4. If it comes to pass, Erdoğan – Putin is a marriage possible only between two cynical, power-mad egotists. One can only imagine the sweet nothings Vladimir whispers in Sultan Recep Tayyip’s ear.

    Will a Russian battlecruiser be dispatched (how does one spell “Goeben” in Cyrillic)?

  5. Hasn’t Turkey been on the front line when it comes to containing Russia? It was that way back around the time of the Cuban missile flap anyway. As I recall, JFK quietly removed US missiles from Turkey when the Russian missiles came out of Cuba. With the certainty of US intervention in case of a conflict no longer a certainty, maybe it makes sense for Turkey to consider other arrangements.

  6. I wonder when China will begin to recognize, as the US should have long ago, that overseeing a world of violent dictators is not “stability” at all.

    • China is well aware of how to manage a chaotic world because they have been doing it for 5000 years.

      Read Sun Tzu’s “the Art of War” if you have not already done so (there are excellent English translations available for free on the web).

      The USA is a arrogant middle school kid compared to China. As long as China gets the resources it wants and no Chinese citizens are hurt, China does not care what dictators do to their own citizens nor to adjoining countries, BUT if a small country upsets China, the Chinese have no problem “fixing” the problem quickly and if necessary violently.

  7. President Erdogan has overplayed his hand and isolated, he is grasping for straws. What groping of countries wants anything to do with him and his self made internal, external problems which looks to escalate on his current course. He has damaged turkey, Its neighbors and the world at large.

  8. Perhaps Erdogan is seeing the writing on the wall – Russia and China’s model of single party rule and business capitalism seems to be ascendent.

    • China is a socialist country. Russia is a multi-party democracy who’s constitution was basically hand written by the US embassy (hence the strong presidency). How clueless do you have to be to confuse Communism with a centrism of a One Nation Tory party. Jesus Christ.

      • To say that Russia’s constitution “was basically hand written by the U.S. Embassy” is nonsense. It reveals a complete lack of understanding of the elements that went into the final product and the role of the U.S. Embassy.

        Of the various proposals for a new Basic Law, or constitution, two were the focus of most attention-one drawn up by the Constitutional Commission of the Parliament, headed by Oleg Rumyantsev, and the other by the executive
        branch, written by Boris Yeltsin’s advisors, most notably Sergei Alexeev and Sergei
        Shakhrai. They share much in common, but diverged in important elements. After negotiations, a final constitution was agreed upon.

        The U.S. Embassy had no part in delivering a “hand written” constitution to Russian authorities. As for the “strong presidency,” that is exactly what one would expect from the Russians, whose entire history was marked by strong central authority.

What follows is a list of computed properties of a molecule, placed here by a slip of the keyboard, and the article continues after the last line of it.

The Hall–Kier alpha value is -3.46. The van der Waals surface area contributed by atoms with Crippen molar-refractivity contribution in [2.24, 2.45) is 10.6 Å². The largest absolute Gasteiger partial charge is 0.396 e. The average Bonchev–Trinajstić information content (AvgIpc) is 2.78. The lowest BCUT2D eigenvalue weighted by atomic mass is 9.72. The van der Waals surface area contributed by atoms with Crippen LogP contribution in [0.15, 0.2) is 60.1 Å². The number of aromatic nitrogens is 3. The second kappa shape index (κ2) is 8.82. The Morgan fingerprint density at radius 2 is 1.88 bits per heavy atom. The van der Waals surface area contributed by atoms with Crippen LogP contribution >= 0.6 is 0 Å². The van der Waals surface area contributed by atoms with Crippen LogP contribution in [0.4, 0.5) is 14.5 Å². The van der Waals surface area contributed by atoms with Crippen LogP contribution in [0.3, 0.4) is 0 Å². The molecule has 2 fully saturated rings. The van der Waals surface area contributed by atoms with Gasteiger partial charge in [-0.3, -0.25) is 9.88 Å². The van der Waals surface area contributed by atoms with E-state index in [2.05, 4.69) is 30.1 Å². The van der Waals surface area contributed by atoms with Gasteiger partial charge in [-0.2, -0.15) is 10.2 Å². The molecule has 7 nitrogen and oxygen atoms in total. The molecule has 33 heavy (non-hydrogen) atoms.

• It certainly does. Modi’s BNP in India. The military-owned industries of Egypt and Pakistan. Whatever grotesque bordello Trump’s children set up in the White House by being both his inner cabinet and the overseers of his economic empire.

  9. Well, if it’s seen by Europe as an “idle threat”, then they will simply ignore it.

  10. “Erdoganism is similar to Putinism, and just a 21st century version of authoritarian populism. You cow the press, curb social media, and jail or marginalize critics, and reinforce one ethnicity over others. ”

    Putin doesn’t have a populist done in his body. He’s an open border, pro-free trade, pro-west “lisbon-to-vladivastok” liberal. You being butthurt your bloodbath in Eurasia is semi-successful and this is somehow the fault of Putin, even though he’s collaborated with you 90% of the time, does not reflect on the political/economic/social system of Russia.

    Also:
    “European Union is deeply critical of his dismantling of Turkey’s democracy. They are not simply going to wink at his behaving like a late 1960s Greek general.”

    European Union didnt have a problem with “dismantling of Turkey’s democracy” when the coup was underway. In fact all of their public statements during and after underscore that at the very least they were fully happy to see Turkey’s democracy dismantled. They also didnt have a problem of organizing an internal coup against Greek Papandreou and Italian Berlusconi when it suited them. They also had no problem with greenlighting a military crackdown by their Ukrainian client on its population “like a late 1960s Greek general.”

    Shoddy analysis that reflects personal resentments rather than base analysis.

  11. Meanwhile is quite obvious, that Erdogan never intended to become part of the EU.
    He only exploited EU business opportunities and perversly the EU kind of protected him from the turkish military. The officers were reluctand to remove him, since that would stop the talks with the EU. Till it was too late…

    Ever since he has removed the military threat he is showing his true colors. As he once exclaimed: ‘Democracy is only the train we ride on, till we reach our destination.’

    The biggest problem is the idiotic german chancellor, who has given Erdogan a means to blackmail the EU by threatening to cancel her ‘refugee deal.’

    It would be best to abandon Turkey, move the military assets to another country and sanction the hell out of Erdogan. The refugees from syria can easily be stopped by closing the balcan-route.

    By the way, that is not my opinion, but basically what you hear on the floors of the EU institutions these days.